Term of Award

Spring 2013

Degree Name

Doctor of Public Health in Community Health Behavior and Education (Dr.P.H.)

Document Type and Release Option

Dissertation (open access)

Copyright Statement / License for Reuse

Creative Commons License
This work is licensed under a Creative Commons Attribution 4.0 License.


Jiann-Ping Hsu College of Public Health

Committee Chair

Simone Charles

Committee Member 1

John Luque

Committee Member 2

Robert Vogel

Committee Member 3

Robert Vogel


Lead poisoning is a significant public health problem with paint from old housing exposing thousands of children and leading to negative health and social outcomes. Identifying the highest risk children exposed to lead is important to public health agencies. The purpose of this study was to evaluate and assess the efficacy of a new geographically-based lead risk model that when combined with a child's physical address, predicts the extent of a child's risk of lead poisoning on a numeric risk scale. This model is unique because it calculates risk at the address level from parcel attributes of age and type of housing (rental or owner-occupied) combined and adjusted with historic blood lead surveillance data to create a final predictive risk map. If found efficacious, the model would assist lead poisoning prevention programs in being more cost effective by creating a verified approach for targeting prevention efforts. To assess the models efficacy, a pilot study was conducted using three years (N=2429) of blood lead records from Macon-Bibb County, which has the second highest prevalence rate of lead exposure in Georgia. Physical addresses obtained from the blood lead records were geocoded and assigned a risk by the model. The predictive risk was compared to blood lead results and statistically analyzed to determine if risk increased with increased blood lead results. Results demonstrated the risk model accurately estimated risk when compared to blood lead levels with statistical significance. This model can be used to target the highest risk homes and children for public health interventions and to identify low risk Medicaid children for exemption from lead testing.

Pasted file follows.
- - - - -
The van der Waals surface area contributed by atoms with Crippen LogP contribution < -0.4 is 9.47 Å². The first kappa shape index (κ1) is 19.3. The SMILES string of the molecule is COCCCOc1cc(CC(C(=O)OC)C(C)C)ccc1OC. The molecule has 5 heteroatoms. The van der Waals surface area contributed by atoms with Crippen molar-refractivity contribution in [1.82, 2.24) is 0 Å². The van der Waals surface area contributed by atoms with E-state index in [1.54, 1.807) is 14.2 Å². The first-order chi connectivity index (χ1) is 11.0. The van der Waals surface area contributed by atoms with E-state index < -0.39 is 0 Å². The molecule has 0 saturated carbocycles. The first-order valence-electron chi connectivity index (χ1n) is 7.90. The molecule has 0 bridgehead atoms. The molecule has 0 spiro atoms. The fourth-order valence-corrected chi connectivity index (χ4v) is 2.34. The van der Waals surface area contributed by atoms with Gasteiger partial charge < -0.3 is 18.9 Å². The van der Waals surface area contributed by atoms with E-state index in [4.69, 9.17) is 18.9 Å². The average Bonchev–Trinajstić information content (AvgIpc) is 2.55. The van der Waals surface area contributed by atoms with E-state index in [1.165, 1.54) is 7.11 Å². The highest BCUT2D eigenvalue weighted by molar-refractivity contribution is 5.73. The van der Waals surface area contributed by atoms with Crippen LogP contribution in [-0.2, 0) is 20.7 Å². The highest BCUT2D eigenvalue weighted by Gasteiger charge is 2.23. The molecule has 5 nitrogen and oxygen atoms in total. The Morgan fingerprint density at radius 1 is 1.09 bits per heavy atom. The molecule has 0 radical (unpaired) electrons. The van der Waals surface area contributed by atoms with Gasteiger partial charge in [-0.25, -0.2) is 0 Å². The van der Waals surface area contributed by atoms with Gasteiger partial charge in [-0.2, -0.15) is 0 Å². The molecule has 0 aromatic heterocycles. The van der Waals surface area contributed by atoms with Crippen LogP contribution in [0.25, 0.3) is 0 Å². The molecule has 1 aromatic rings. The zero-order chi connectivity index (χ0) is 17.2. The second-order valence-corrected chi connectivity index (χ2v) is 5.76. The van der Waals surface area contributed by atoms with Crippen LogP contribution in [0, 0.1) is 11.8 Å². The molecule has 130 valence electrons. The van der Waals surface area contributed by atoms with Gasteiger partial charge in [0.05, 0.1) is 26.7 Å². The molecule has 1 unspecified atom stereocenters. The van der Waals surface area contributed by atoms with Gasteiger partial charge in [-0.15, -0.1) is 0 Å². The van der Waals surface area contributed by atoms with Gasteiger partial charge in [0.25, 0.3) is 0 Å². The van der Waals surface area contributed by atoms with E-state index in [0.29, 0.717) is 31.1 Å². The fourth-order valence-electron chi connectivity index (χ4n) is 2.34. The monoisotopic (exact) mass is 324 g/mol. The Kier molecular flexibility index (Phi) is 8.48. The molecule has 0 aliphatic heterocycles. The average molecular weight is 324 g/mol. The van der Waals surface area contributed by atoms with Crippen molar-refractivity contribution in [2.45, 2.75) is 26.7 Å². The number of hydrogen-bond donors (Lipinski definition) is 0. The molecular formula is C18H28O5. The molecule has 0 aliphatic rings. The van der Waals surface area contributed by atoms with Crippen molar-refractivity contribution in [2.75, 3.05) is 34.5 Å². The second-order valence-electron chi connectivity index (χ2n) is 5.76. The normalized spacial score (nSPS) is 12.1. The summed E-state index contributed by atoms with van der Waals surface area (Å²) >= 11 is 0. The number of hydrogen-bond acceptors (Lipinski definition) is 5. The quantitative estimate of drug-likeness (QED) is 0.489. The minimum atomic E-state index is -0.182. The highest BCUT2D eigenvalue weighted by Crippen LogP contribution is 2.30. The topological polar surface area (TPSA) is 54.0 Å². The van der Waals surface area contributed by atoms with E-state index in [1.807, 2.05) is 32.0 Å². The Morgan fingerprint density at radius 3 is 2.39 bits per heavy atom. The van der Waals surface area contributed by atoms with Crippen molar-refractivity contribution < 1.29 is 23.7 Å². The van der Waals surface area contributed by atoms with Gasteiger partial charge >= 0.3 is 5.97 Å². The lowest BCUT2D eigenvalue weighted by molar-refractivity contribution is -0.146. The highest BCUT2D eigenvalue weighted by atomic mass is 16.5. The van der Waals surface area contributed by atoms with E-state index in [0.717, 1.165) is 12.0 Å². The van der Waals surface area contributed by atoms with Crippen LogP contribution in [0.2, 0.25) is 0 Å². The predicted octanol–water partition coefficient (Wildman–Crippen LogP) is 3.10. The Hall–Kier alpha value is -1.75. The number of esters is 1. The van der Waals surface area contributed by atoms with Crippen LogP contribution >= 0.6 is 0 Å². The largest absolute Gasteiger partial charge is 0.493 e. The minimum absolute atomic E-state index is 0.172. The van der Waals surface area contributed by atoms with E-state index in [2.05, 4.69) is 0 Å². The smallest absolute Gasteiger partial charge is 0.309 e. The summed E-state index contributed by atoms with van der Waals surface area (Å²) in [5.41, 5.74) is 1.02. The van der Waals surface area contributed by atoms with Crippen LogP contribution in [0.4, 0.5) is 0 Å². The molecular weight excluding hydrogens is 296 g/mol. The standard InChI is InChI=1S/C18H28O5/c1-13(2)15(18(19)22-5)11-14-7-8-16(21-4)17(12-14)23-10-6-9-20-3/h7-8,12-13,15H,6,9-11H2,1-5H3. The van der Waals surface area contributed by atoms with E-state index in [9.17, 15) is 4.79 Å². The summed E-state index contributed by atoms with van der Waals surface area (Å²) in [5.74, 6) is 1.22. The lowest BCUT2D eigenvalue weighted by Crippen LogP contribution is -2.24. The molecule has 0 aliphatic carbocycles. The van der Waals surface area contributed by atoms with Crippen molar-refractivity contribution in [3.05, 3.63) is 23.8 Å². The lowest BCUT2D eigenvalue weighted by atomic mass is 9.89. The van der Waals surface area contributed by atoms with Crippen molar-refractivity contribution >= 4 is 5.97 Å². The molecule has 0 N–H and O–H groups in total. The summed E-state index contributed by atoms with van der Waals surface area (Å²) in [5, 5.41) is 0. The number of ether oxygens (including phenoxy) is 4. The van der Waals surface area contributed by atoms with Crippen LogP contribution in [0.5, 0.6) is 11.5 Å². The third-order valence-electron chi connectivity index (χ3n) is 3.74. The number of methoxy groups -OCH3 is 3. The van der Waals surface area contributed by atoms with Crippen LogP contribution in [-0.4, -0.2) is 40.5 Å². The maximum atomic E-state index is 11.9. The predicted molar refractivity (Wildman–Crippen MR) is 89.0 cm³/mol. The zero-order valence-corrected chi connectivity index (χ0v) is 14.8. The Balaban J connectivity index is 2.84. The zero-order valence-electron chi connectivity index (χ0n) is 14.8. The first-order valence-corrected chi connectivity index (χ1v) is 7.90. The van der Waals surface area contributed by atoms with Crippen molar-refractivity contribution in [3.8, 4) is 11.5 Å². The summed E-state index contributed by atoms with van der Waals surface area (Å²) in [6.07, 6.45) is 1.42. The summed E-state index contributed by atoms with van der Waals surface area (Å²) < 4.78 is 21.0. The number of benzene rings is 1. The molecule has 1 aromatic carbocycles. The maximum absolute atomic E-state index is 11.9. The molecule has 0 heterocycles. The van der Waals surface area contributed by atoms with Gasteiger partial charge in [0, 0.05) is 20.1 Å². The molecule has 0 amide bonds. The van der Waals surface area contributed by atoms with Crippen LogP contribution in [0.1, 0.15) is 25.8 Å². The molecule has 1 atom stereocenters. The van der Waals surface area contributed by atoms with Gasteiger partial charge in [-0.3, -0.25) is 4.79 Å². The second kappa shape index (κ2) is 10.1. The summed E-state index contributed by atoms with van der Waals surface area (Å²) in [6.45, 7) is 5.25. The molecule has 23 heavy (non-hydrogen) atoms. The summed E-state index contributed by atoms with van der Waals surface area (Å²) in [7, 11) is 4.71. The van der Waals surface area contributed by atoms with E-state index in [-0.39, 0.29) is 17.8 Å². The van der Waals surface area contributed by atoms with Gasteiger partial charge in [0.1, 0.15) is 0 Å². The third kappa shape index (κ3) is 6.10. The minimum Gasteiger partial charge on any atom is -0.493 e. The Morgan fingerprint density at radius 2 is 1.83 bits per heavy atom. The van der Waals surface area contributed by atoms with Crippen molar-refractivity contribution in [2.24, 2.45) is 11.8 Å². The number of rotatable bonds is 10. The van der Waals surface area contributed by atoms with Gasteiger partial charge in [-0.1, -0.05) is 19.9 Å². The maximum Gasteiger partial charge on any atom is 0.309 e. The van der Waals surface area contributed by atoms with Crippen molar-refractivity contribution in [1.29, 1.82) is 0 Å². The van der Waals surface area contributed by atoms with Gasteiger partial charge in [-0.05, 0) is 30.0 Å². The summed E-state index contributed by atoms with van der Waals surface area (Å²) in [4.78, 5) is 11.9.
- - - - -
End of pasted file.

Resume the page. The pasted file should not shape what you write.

Research Data and Supplementary Material


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